Saturday, January 23, 2010

My Stab at a Decadal Priority List

We're in a bit of a hiatus in terms of Decadal Survey news.  The next round of meetings for the discipline panels (e.g., Inner Planets) aren't scheduled to occur until April and May.  The Steering Committee will meeting in late February, but it appears to be focusing primarily on enabling technologies.

I've been following the Survey's progress probably as closely as anyone outside of the process has.  During the last few months, I've been wondering what criteria I would use to set priorities.  And that led me to thinking what priorities would I choose.

I want to emphasize that what follows isn't an attempt to persuade anyone about what the priorities should be.  Your opinions are as valid as mine, and except for perhaps a lucky one or two readers who may be involved in the process, your and my opinions are likely to have the same impact.  However, I often learn more from a carefully crafted argument than I do from just reading the facts (which is why I read the opinions page of the newspaper more regularly than the front page).  So here goes (and I hope that you find this carefully crafted).

A successful program has to meet a number of goals:
  1. It must be fiscally possible.  That is, it has to fit within the $12-12.5B budget expected for the next decade.
  2. It must be compelling to the public and to the politicians who will have to prioritize dollars spent here over other worthy projects over the course of a decade.
  3. It must significantly advance our scientific understanding of the solar system.
  4. It should provide a balance between types of solar system bodies.  The list of discipline panels suggests the breadth possible: Inner planets, Mars, giant planets, outer solar system satellites, and primitive bodes

There's another criteria that may or may not be adopted by the Survey, but I think should be.  It is quite possible that over the course of the decade that the budget for planetary exploration may be cut.  (Recent reports that NASA will not receive a $1B budget boost for the next fiscal year leads credence to this fear.  Planetary missions will be in competition with the politically popular manned and Earth observation programs.)  I believe that the prioritized list of missions should remain useful if budget cuts occur.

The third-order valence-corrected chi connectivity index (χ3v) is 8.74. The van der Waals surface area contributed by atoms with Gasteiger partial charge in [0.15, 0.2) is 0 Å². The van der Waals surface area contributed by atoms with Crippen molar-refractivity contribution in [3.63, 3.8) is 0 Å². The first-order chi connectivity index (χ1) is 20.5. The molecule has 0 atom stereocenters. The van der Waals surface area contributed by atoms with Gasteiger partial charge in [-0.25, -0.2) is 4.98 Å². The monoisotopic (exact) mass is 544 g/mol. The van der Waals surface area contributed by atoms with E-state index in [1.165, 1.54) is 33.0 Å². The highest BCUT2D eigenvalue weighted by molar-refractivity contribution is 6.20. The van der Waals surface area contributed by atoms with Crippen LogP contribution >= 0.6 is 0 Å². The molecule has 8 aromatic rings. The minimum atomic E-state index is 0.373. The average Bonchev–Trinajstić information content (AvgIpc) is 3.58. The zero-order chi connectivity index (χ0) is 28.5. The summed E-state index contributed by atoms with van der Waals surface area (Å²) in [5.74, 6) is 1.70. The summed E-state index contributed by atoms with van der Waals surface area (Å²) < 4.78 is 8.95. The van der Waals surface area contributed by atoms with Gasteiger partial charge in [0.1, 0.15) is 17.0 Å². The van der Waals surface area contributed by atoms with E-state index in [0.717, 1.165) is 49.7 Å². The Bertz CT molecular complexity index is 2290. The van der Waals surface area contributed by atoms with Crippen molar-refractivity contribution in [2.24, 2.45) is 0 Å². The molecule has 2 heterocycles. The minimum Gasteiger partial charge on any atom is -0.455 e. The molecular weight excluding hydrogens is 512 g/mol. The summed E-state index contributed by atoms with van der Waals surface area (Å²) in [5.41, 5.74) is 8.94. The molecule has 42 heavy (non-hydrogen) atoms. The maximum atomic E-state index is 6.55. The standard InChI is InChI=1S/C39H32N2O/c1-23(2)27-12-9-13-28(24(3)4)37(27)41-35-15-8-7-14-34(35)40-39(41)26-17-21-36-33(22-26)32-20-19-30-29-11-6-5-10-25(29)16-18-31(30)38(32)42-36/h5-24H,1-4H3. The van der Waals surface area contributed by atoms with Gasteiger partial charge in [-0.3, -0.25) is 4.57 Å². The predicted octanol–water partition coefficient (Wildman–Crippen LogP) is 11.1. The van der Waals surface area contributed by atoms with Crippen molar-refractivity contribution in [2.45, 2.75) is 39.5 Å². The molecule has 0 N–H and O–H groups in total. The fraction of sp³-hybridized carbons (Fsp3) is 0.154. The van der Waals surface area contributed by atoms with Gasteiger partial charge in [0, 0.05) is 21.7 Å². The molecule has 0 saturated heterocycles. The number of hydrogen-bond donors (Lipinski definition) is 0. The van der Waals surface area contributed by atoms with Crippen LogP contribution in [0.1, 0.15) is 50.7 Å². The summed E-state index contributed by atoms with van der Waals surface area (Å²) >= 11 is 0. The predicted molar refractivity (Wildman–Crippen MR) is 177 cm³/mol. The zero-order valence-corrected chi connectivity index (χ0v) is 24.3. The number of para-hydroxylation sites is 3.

I think that the most critical decision the Survey will face will be setting the balance between the large Flagship missions and smaller New Frontiers and Discovery class missions.  Two Flagship missions are likely candidates, Mars Sample Return (MSR) and the Jupiter Europa Orbiter (JEO).  These missions are large enough that they together would chew up three quarters of the budget.  However, it could be argued that these two large missions would provide the greatest scientific return of any missions on the candidate list.  There would also sufficient budget to fly the Mars Trace Gas Oribiter, support the ExoMars rover (as part of MSR's MAX-C rover), and fly three smaller missions which could visit the inner planets and primitive bodies (MSR and JEO would take care of Mars, the giant planets, and outer solar system satellites).

Example of a priority list and budget for a program that emphasizes Flagship missions.  Figures are in $Bs, and use either published estimates or my own best guesses.  New Frontiers and Discovery figures include the PI budget (~$650M and ~$450M) plus launches and other overhead.

I have two concerns about this priority list.  First, MSR and JEO could easily experience large cost overruns that prevent missions to other destinations.  Second, large missions make tempting targets for politicians looking to cut budgets.  Both of these missions would have to find political support across at least two Presidents and about a half dozen Congresses.  (In America, we elect the entire House of Representatives and a third of the Senators every two years, which counts as a new Congress (even though the reelection rate is so high that 'new' may be a misnomer).)  The counter argument is that scientific support for these big missions would be great enough to shield them from cancellation.  There's some truth to this (look at the survival of the James Webb telescope and the Mars Science Laboratory despite massive overruns).  On the other hand, a number of large science programs have been cut in the past; remember the Comet Rendezvous and Asteroid Flyby (CRAF) sister ship of Cassini cut in the early 1990s.

I instead prefer a priority list that focuses on smaller missions to many solar system targets.  Then if budgets permit, I would fly the full JEO mission and the first component of MSR, the MAX-C rover, as the lowest priorities.  This way, if budgets are cut, there is still a robust program of missions to a number of destinations.

How I would prioritized my list of missions based on mission concepts that have been studied to date.